“Every decade or so, management invents or discovers a new paradigm or framework. Design is the latest one of those…. It’s very similar to the movement on quality we had in the ’80s,” says Jagdish Sheth, a professor of marketing at Emory University’s Goizueta Business School, and a noted corporate strategist.
The Quality movement had one key idea, Sheth says: the strength of the whole chain was only equal to its weakest link. “Design is similarly parallel thinking about all the components in a system, and making sure that you are taking everything into account,” Sheth says.
Design thinking is particularly useful for resolving extremely complex issues where many stakeholders need to be satisfied, according to design thinking authority Jeanne Liedtka, a professor of business administration at the University of Virginia’s Darden School of Business. One case she is writing up now: how the US Food and Drug Administration streamlined its byzantine approvals process.
“You’ve got the manufacturers, you’ve got a host of different government regulators, you’ve got industry associations around healthcare, you’ve got patient advocacy groups—an incredibly complicated collection of people who don’t really necessarily share the same approaches or the same beliefs about what makes something good—and we’re seeing people using design conversations to facilitate much better conversations that help them to find higher ground rather than negotiate compromises that don’t really deliver the best value to anyone,” she says.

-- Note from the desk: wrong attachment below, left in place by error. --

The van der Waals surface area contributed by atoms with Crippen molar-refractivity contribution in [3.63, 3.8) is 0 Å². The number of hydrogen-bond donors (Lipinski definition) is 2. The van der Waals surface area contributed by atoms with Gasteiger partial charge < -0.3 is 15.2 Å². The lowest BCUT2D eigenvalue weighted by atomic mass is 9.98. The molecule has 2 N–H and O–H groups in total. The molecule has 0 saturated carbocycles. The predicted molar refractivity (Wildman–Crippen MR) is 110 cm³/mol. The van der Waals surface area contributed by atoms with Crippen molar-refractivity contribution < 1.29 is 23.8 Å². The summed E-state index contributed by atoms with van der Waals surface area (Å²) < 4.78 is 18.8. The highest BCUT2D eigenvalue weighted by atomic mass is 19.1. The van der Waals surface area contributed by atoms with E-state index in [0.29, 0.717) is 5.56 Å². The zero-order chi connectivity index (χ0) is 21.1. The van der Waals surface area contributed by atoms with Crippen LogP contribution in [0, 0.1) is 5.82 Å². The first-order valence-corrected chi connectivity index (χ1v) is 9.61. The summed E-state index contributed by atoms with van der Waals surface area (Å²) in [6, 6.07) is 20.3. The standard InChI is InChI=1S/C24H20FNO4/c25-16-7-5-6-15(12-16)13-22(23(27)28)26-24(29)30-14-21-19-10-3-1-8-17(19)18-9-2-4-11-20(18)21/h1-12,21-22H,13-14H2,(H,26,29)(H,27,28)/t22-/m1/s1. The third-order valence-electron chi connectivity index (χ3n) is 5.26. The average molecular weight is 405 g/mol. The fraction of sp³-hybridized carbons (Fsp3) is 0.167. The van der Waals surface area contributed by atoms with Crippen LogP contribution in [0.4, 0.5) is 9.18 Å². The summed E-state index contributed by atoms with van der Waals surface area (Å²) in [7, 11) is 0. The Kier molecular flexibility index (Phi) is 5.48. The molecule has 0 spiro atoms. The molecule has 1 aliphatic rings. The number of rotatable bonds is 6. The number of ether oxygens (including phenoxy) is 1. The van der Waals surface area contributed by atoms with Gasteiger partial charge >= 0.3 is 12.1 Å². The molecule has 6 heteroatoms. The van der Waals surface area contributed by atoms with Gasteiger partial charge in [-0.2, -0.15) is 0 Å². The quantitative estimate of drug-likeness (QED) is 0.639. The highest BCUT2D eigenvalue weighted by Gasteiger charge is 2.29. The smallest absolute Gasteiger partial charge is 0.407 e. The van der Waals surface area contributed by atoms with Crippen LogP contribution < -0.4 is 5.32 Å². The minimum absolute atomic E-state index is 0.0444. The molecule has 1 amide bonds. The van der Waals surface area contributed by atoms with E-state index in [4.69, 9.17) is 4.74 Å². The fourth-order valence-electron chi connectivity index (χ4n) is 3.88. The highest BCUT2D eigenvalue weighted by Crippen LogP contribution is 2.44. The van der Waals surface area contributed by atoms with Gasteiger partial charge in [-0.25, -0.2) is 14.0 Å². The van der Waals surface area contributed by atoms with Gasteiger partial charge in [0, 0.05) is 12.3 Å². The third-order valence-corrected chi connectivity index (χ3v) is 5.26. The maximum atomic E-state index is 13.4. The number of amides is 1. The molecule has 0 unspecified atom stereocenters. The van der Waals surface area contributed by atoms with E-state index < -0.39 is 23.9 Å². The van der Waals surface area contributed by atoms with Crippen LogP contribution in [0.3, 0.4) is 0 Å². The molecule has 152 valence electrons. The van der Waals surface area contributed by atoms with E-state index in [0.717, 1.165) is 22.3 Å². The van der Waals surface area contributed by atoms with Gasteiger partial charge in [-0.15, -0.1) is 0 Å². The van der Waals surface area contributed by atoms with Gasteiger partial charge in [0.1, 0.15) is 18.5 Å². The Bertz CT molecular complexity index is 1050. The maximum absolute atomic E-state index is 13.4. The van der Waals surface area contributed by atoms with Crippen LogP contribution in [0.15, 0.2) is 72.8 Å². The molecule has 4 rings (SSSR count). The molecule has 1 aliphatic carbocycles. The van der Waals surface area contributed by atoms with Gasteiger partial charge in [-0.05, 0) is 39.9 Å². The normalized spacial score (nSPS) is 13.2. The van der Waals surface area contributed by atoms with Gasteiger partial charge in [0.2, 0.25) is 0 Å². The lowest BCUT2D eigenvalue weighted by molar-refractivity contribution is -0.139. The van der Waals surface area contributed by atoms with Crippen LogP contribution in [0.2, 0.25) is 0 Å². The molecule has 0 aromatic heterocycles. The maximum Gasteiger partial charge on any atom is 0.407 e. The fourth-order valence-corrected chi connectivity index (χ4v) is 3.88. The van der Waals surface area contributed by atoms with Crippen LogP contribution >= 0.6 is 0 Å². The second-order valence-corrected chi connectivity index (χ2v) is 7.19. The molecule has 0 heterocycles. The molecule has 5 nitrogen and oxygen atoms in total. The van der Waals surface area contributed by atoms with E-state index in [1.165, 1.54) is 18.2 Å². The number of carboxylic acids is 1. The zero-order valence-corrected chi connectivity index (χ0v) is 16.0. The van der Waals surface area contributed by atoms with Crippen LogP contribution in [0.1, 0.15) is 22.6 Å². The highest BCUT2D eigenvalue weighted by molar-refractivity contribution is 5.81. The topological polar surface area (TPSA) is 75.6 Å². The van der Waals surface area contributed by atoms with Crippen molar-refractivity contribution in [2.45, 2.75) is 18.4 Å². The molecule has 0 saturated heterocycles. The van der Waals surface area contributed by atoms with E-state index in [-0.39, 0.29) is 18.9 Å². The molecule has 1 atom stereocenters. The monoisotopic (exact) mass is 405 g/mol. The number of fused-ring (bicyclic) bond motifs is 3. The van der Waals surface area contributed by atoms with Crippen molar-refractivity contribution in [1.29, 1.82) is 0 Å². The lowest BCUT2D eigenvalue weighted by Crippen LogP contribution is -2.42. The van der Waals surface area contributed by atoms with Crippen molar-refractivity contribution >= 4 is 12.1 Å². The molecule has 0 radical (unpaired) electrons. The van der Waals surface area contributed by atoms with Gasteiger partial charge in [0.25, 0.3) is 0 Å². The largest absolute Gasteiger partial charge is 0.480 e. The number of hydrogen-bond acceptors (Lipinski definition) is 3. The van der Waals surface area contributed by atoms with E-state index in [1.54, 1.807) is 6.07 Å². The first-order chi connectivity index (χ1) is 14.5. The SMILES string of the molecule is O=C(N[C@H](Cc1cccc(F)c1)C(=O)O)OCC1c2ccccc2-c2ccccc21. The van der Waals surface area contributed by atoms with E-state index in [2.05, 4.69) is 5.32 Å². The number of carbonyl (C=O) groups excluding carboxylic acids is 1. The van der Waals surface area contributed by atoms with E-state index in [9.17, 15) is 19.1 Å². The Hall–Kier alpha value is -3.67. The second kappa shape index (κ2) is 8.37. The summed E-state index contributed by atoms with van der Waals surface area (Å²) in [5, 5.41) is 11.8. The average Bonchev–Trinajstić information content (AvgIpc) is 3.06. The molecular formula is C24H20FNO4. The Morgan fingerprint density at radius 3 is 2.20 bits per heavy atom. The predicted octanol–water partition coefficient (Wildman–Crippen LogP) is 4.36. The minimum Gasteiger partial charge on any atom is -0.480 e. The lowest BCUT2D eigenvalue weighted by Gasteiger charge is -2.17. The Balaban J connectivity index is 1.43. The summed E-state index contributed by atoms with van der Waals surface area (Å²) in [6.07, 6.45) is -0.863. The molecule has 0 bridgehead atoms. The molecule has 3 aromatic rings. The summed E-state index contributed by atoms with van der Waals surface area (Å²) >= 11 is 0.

In its approach to complexity, Sheth says, design thinking also reminds him of an earlier movement—systems dynamics, which was pioneered by Jay W. Forrester at MIT in the 1960s. “What he did was show that there are moving parts… when you move one part, it has an impact on all the other parts,” he explains.
Empathize – Observe the customer’s needs and motivations.
Define – Define the problem that you want to solve.
Ideate – Come up with a variety of solutions, without judging which are good or bad.
Prototype – Make models of the most promising possibilities.
Test – Test the models.
Design thinking proponents believe that anyone can be trained to become a creative problem solver but people don’t develop their creativity because they are either discouraged or trained out of it. Kelley, for example, argues that people can learn to be more creative.